New Book Offers Solutions for Improvements in Postsecondary Education
Toronto, November 30, 2009 – A new book released today argues that Ontario’s model for providing baccalaureate education is no longer sustainable.
Academic Transformation: The Forces Reshaping Higher Education in Ontario finds that the standard model of undergraduate education in Ontario is based on the belief that students should be taught only by faculty members who are actively engaged in original research. Such full-time faculty are expected to spend about 40 percent of their time and effort on research, 40 percent on teaching, and 20 percent on service to the university and the community.
Two developments over the past two decades have made it impossible to maintain this model of education. One is the increased expectation from the public and the government for universities to produce knowledge that will enhance Canada’s economic well-being and international competitiveness. The other is the pressure to dramatically increase accessibility to baccalaureate level education.
The authors find the high costs associated with the research-university model have led to chronic financial strain. “With foreseeable levels of government funding and tuition, it is simply not affordable to have undergraduates taught only by faculty who devote the same amount of time and effort to research as to teaching,” said Michael Skolnik, Professor Emeritus, Ontario Institute for Studies in Education.
“In addition to the cost problem, reliance on this research-university model provides insufficient variety in the types of baccalaureate experience available to students who have diverse backgrounds, situations, aspirations and learning styles,” said David Trick, President, David Trick and Associates.
Academic Transformation: The Forces Reshaping Higher Education in Ontario makes the following recommendations for improving Ontario’s postsecondary system:
- Use the expected growth in demand for university enrolment as an opportunity to create a new sector of baccalaureate institutions that focus on teaching. Faculty would be expected to be current in their fields but would not do discovery research.
- Encourage universities to create or maintain a high-quality three-year undergraduate degree.
- Provide each university and college with an agreed amount of money each year to continue teaching and research operations at current levels, and then consider how much additional funding is required to increase enrolments, expand research and scholarship, or undertake other new priorities.
- Foster increased efficiency by encouraging differentiation among existing universities through a combination of regulation and financial incentives.
- Encourage balance and differentiation in the college sector. A small number of colleges should become substantial providers of baccalaureate education, while some focus on trades training and serving under-prepared learners.
- Improve opportunities for college to university transfer. Develop specific programs in universities aimed to facilitate transfer from college career programs.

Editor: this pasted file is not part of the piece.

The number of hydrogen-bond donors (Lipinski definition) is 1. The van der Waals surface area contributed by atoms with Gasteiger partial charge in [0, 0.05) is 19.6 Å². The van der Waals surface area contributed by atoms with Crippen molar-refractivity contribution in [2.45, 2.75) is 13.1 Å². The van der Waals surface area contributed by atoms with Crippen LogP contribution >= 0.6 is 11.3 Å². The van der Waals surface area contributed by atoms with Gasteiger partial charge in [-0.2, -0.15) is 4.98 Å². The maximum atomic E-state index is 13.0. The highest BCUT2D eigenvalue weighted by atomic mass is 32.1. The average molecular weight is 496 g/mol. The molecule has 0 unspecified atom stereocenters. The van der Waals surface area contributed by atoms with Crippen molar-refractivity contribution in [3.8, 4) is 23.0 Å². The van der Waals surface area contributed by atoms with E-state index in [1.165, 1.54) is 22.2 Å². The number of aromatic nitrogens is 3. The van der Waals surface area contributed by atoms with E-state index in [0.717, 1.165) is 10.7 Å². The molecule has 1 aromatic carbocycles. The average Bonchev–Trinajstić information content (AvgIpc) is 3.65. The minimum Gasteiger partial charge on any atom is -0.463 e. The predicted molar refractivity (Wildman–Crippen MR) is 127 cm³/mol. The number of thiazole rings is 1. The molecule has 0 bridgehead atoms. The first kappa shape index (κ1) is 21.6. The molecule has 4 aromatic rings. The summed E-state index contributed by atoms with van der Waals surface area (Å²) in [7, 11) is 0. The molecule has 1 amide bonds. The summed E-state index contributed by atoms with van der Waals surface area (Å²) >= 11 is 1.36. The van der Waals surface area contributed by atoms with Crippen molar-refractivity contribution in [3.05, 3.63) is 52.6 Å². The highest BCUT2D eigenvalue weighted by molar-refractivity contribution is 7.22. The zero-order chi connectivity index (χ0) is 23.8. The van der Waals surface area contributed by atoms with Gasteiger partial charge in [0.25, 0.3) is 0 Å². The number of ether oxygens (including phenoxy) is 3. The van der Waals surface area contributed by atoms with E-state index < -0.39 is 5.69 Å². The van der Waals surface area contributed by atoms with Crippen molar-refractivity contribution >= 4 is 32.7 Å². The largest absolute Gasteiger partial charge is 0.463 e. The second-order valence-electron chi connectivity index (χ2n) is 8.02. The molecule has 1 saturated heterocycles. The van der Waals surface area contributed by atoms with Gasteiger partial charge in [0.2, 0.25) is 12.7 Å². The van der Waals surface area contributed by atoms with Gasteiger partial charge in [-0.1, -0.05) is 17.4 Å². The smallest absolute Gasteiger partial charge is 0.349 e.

- Develop an Open University of Ontario that would offer high-quality learning based on flexible credit recognition, open admissions, and access for learners who are unable to attend the existing universities.
- Rethink ideas about quality to ensure they support innovative practices in higher education that are appropriate for the 21st century.
- Recognize the need for more effective provincial policy leadership in higher education.
As the funder for this project, the Higher Education Quality Council of Ontario will evaluate these findings and provide policy recommendations to the Ministry of Training, Colleges and Universities. “These recommendations will be useful to the Council as we work with our partners in higher education to provide advice to the government on the best design for Ontario’s postsecondary education system,” said Dr. Ken Norrie, Vice-President Research of the Higher Education Quality Council of Ontario.
The book is available for purchase at http://mqup.mcgill.ca/book.php?bookid=2363.
About the authors
Ian D. Clark is a professor in the School of Public Policy and Governance, University of Toronto, a former federal deputy minister, and past-president of the Council of Ontario Universities.
Greg Moran is a professor and member of both the clinical and developmental groups within the Department of Psychology, University of Western Ontario, and a former Chair of Psychology, Dean of Graduate Studies, and Provost and Vice-President (Academic) at Western.
Michael L. Skolnik is professor emeritus in the Ontario Institute for Studies in Education of the University of Toronto and held the William G. Davis Chair in Community College Leadership in the University of Toronto from its establishment in 1999 until 2007.
David Trick is president of David Trick and Associates, consultants in higher education strategy and management, and is the former assistant deputy minister for post-secondary education in the Government of Ontario.
About the Higher Education Quality Council of Ontario
The Higher Education Quality Council of Ontario is an arm’s-length agency of the Government of Ontario dedicated to ensuring the continued improvement of the postsecondary education system in Ontario. The Council was created through the Higher Education Quality Council of Ontario Act, 2005. It is mandated to conduct research, evaluate the postsecondary education system, and provide policy recommendations to the Minister of Training, Colleges and Universities with a view to enhance the quality, access, and accountability of Ontario’s higher education system.
For further information, please contact:
Higher Education Quality Council of Ontario